On follow-up by Fox News asking if the Army’s intention is to require all Fort Hood Purple Heart recipients to go through formal hearings to prove their injuries are combat-related as is the case with Manning, the Army declined to comment.
Posted by Debi Teter
In February, Army officials announced they would award the Purple Heart and its civilian counterpart, the Defense of Freedom medal, to Fort Hood victims — after years of pressure from families and a rule change approved by Congress.
The Purple Heart usually is bestowed to those wounded in war zones, but it can be awarded in other situations, including terrorist attacks against the United States.
Military officials had been reluctant to deem the shooting a terrorist attack. The Pentagon categorized it as “workplace violence.” Congress has expanded the eligibility criteria by redefining an attack by a “foreign terrorist organization” to include those motivated or inspired by a foreign terrorist organization.
Army Maj. Nidal Hasan, an Army psychiatrist, has been convicted of carrying out the attack, which killed 13 and wounded more than 30. Prosecutors say Hasan had communicated with Anwar al-Awlaki, a radical American-born cleric who served as a chief propagandist for al-Qaida.
Posted by Debi Teter
Military members and federal employees can see their tax statements online.
For Active/Reserve Military:
You may view, print and save your W-2 Wage and Tax Statement on-line. You may access your W-2 from the “Main Menu” by clicking on the Tax Statement (W-2) option. If you have trouble reading the graphic version of your W-2, you can click on the “Text Version” link. The text version of your W-2 lists all your W-2 data items in a single column.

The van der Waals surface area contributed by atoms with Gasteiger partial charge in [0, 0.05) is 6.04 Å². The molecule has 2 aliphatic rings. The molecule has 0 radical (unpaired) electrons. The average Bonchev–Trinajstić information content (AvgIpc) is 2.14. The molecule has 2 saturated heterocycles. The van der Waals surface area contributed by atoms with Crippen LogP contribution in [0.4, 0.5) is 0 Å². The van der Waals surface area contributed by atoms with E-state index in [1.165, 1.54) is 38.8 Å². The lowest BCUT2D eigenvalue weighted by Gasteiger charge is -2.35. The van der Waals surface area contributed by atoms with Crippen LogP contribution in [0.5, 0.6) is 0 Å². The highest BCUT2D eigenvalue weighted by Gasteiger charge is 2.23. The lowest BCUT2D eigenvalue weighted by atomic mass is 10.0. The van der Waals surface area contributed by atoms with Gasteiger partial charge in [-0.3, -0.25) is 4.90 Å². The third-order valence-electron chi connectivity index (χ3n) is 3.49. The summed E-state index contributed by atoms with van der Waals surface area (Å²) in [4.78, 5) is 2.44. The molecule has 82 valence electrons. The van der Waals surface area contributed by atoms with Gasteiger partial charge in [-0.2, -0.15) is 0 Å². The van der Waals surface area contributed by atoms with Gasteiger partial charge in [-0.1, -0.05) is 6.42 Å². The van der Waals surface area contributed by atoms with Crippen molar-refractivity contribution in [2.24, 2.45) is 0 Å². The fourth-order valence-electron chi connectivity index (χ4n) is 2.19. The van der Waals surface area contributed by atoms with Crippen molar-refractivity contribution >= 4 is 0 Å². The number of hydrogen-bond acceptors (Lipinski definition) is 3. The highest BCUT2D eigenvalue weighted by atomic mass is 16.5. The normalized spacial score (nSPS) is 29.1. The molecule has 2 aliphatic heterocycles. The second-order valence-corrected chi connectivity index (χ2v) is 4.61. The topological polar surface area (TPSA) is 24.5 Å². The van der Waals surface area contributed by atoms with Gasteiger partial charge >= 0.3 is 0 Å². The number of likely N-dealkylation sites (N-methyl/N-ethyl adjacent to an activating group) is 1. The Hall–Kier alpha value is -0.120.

Army Active, Army Reserve and Army Guard soldiers are able to view, print and save their Student Loan Repayment Program (SLRP) tax statements on myPay.
You can view, print and save your tax statement. The tax statement displayed on myPay is the end of year tax statement. Additionally, if the tax statement displayed is incorrect, please contact your customer service representative.
You can view, print and save your tax statement. The tax statement displayed on myPay is the end of year tax statement. Additionally, if the tax statement displayed is incorrect, please see your customer service representative.
Non Appropriated Fund employees:
You can view, print and save your tax statement. You may access your W-2 from the “Main Menu” by clicking on the Tax Statement (W-2) option. Any corrected tax statements issued will not be reflected in myPay. Additionally, if the tax statement displayed is incorrect, please see your installation representative
You can view, print and save your tax statements. The tax statement displayed on myPay is the end of year tax statement. Additionally, if the tax statement displayed is incorrect, please contact your customer service representative.
DFAS recommends you use the Printer Friendly version of your tax statement. For Printer Friendly information, please see FAQ # 54.
If Acrobat Reader is not available to you or you prefer HTML, you can print the HTML version of your tax statement. Follow these instructions. The appearance of the tax statement varies according to the Browser used and your PC’s resolution. You will have to adjust your Page Setup for the best printing results. For Internet Explorer, begin with setting the Top and Bottom margins at “.50” inches and the Right and Left margins at “.25” inches. For printing the W-2C on Internet Explorer, begin with setting the Top and Bottom margins at “.80” inches and the Right and Left margins at “.25” inches.